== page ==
Army Chaplain Has Heart For Helping
by U.S. Army Troy Darr
Public Affairs Officer
July 6, 2023
An Army chaplain’s prayers were answered
last year when he was selected to serve as the international staff
chaplain for the Supreme Headquarters Allied Powers Europe.
“I always wanted to serve in the international community,” said
Chaplain (Maj.) Jorge Baez Ramirez. “I saw the position advertised,
applied for it, we prayed, and I got the call that I was selected. I
think God selected me to be here.”
June 9, 2023 - U.S. Army Chaplain (Maj.) Jorge Baez
Ramirez, the international staff chaplain for Supreme
Headquarters Allied Powers Europe, stands at a podium on the
SHAPE parade field in Casteau, Belgium during a ceremony
rehearsal. (Image created by USA
Patriotism! from U.S. Army photo by Troy Darr, NATO Brigade
Public Affairs Officer.)
Baez was commissioned as an Army chaplain
in 2010 serving with the Army Reserve’s 338th Medical Brigade in
Horsham, Penn., and worked as a hospice and hospital chaplain for
“The U.S. Army gave me the opportunity to serve
and to help others at the same time,” said Baez. “I always had a
heart for helping people.
“I love assisting Soldiers and
their families with their spiritual issues and getting them
connected with God and their loved ones.”
Baez said his
greatest experience in his career as an Army chaplain came a few
years ago during reserve annual training.
“A Soldier from
another unit came to me ready to commit suicide and asked me to give
him a reason not to do it,” said Baez. “We spoke for about three
hours that night. He found out how much his family loved him.
“We cried together, and he made me a promise he will change his
life. We admitted him into a hospital for a few days, and we are
still in touch till this day.”
Baez started working at SHAPE
in February for what was only seven months on the original orders
but has since been offered the opportunity to stay for an additional
one or two years. He said he is praying with his family for guidance
on what is best for him and his family.
“My family and God
are my source of strength,” said Baez. “Not having them with me (on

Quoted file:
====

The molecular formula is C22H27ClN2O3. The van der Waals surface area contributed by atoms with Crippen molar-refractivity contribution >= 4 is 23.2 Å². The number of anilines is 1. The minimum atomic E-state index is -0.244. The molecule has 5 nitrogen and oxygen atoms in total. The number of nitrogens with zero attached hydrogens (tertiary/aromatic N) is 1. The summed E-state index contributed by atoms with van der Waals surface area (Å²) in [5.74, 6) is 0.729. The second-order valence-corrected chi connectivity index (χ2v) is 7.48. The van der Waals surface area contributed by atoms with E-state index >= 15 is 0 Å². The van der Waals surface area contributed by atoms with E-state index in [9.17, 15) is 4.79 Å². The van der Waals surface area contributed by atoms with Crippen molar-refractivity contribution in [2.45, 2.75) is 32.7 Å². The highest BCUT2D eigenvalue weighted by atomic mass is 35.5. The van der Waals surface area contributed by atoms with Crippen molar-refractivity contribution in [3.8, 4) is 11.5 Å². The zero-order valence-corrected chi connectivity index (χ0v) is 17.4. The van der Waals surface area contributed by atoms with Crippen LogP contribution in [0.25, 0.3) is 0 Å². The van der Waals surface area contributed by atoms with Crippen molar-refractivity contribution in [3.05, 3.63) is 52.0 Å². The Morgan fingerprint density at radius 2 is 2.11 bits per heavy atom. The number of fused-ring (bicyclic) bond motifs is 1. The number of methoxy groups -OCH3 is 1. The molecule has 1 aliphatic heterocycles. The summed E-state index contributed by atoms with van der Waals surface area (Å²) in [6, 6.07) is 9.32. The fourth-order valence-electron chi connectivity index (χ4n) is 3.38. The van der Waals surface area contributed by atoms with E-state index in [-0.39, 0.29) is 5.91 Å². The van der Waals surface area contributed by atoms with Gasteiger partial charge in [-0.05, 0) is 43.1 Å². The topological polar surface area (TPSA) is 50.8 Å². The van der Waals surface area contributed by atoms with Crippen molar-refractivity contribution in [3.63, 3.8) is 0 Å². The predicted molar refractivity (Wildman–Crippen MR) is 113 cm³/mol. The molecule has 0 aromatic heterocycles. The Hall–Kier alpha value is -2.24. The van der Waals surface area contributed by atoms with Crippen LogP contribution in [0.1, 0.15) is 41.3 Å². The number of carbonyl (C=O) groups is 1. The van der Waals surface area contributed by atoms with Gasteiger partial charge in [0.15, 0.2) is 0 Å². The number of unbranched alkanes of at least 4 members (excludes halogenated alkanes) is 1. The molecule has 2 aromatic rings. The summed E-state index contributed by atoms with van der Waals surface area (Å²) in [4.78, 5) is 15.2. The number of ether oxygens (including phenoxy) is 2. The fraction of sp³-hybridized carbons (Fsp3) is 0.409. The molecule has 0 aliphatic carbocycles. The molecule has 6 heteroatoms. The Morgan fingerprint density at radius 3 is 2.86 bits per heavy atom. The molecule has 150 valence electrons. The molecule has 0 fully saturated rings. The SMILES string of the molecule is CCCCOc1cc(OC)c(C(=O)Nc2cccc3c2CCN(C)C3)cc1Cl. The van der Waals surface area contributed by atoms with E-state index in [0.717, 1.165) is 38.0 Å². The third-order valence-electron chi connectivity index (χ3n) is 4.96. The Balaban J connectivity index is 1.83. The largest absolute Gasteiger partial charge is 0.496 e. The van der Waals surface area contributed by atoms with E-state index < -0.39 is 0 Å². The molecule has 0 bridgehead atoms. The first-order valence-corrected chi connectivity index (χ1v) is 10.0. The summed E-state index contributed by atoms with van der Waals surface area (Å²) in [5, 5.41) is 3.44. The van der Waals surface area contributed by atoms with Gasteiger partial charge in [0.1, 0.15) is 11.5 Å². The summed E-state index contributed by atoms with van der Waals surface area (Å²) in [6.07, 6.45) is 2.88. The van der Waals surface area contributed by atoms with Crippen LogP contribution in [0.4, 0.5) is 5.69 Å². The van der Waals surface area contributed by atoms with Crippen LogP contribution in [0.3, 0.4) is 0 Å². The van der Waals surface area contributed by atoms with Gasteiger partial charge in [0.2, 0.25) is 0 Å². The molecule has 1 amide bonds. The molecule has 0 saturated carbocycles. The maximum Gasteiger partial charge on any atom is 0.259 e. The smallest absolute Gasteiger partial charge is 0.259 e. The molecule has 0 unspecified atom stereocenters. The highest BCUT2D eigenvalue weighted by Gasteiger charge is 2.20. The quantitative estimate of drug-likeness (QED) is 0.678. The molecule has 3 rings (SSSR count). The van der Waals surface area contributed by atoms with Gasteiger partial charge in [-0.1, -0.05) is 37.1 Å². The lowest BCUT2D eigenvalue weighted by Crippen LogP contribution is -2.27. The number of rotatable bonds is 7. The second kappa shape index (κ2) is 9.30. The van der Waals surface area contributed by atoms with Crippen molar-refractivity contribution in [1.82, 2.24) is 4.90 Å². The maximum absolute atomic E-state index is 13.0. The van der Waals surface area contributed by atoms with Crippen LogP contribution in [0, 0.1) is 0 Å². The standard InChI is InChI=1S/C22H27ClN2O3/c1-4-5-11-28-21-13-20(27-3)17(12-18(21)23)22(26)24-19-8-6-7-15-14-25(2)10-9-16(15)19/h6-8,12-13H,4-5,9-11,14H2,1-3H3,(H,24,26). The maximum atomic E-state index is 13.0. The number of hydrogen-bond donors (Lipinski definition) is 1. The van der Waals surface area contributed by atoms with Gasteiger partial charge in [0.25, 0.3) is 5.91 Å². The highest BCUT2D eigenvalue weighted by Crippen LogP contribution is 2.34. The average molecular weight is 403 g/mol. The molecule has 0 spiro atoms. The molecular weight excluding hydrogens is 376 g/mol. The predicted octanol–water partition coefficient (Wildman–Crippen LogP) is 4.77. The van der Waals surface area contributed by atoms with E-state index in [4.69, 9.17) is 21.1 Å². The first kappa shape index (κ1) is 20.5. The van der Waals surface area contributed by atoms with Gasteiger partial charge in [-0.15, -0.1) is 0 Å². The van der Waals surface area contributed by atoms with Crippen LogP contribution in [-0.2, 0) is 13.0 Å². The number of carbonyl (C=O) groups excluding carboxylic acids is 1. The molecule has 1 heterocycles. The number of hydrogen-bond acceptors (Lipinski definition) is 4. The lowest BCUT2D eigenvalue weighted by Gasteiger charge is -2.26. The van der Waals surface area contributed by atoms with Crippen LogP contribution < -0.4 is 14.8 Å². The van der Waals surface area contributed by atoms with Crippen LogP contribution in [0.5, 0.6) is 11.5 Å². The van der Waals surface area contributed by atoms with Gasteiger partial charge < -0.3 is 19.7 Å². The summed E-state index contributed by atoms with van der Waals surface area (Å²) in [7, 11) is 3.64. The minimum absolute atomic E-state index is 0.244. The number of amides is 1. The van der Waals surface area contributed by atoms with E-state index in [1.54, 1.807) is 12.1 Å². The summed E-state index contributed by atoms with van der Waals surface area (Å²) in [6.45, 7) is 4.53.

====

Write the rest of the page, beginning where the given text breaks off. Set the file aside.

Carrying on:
this assignment) is challenging for me.
“Although we talk
and have our family altar morning worship at 6 a.m Eastern Time, I
missed them very much. But knowing that they support my work and
appreciate what I do here, makes me strive harder every day.
“My family is and always has been a central part of my
ministry. Without my family my ministry would not make sense.
Everywhere I go for ministry, my family is there with me.”
Baez said his goal during this assignment is to be a source of
spiritual strength for the entire community. He also said he wants
the international staff chaplain position at SHAPE to be recognized
as critically important for directing the religious activity in the
chapel and for SHAPE across the larger multinational community.
For Baez, the most difficult part of being a chaplain is gaining
people’s trust so they can share their spiritual and family issues.
“Because of personal experience sometimes people hesitate to
trust us as chaplains, but once we get their trust it is easier to
minister to their needs,” said Baez. “Most Soldiers know how to keep
themselves physically and mentally fit, but when it comes to
spiritual fitness most people need help.
“Chaplains are here
to make sure all Soldiers’ spiritual needs are met in their own
religious beliefs and practices or in no religion at all."
Baez said his greatest joys in life are seeing his family happy and
being able to help others feel closer to God and their families.
A key aspect of Baez’s ministry and work to help others is
“Every day I am looking for ways to improve
myself to be more prepared to help people to meet their spiritual
needs, whether it is completing my doctoral degree, my BSRT
(Building Strong & Ready Teams) training or anything else that
provides me the necessary tools to elevate my skills to do my job
the best way possible,” said Baez.
Baez’s advice to Soldiers
is “to try their best to be connected with their family and their
“Material things come and go,” said Baez. “Rank and
positions are very valuable, but we should value people more, and at
the end of the road God, family and friends are the ones who will
remain in your life.”
The mission of the U.S. Army Chaplain
Corps is to provide religious support and advise on matters of
spirituality and religion to build strong, ready teams to deploy,
fight, and win our Nation’s wars as a unique and necessary branch of
the Total Army that is fully engaged in joint and multi-domain
operations in war and peace.
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